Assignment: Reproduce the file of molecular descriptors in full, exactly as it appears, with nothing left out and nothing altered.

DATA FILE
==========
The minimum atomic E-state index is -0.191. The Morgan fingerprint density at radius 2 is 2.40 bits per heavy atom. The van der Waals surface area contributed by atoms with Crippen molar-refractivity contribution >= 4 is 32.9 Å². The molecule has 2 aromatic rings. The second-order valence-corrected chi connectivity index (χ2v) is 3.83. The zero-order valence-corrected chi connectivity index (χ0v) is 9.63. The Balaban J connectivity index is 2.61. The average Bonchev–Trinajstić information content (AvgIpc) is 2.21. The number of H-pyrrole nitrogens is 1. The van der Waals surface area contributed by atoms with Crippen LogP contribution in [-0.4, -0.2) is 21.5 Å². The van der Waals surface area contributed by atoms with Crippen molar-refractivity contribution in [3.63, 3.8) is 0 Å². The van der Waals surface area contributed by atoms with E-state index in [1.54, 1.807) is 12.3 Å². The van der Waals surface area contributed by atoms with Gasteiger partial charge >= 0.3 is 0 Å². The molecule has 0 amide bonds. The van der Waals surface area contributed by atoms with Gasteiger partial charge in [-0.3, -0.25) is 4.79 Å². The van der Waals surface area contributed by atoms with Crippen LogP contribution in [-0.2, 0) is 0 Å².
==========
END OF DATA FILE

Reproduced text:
The minimum atomic E-state index is -0.191. The Morgan fingerprint density at radius 2 is 2.40 bits per heavy atom. The van der Waals surface area contributed by atoms with Crippen molar-refractivity contribution >= 4 is 32.9 Å². The molecule has 2 aromatic rings. The second-order valence-corrected chi connectivity index (χ2v) is 3.83. The zero-order valence-corrected chi connectivity index (χ0v) is 9.63. The Balaban J connectivity index is 2.61. The average Bonchev–Trinajstić information content (AvgIpc) is 2.21. The number of H-pyrrole nitrogens is 1. The van der Waals surface area contributed by atoms with Crippen LogP contribution in [-0.4, -0.2) is 21.5 Å². The van der Waals surface area contributed by atoms with Crippen molar-refractivity contribution in [3.63, 3.8) is 0 Å². The van der Waals surface area contributed by atoms with E-state index in [1.54, 1.807) is 12.3 Å². The van der Waals surface area contributed by atoms with Gasteiger partial charge >= 0.3 is 0 Å². The molecule has 0 amide bonds. The van der Waals surface area contributed by atoms with Gasteiger partial charge in [-0.3, -0.25) is 4.79 Å². The van der Waals surface area contributed by atoms with Crippen LogP contribution in [-0.2, 0) is 0 Å².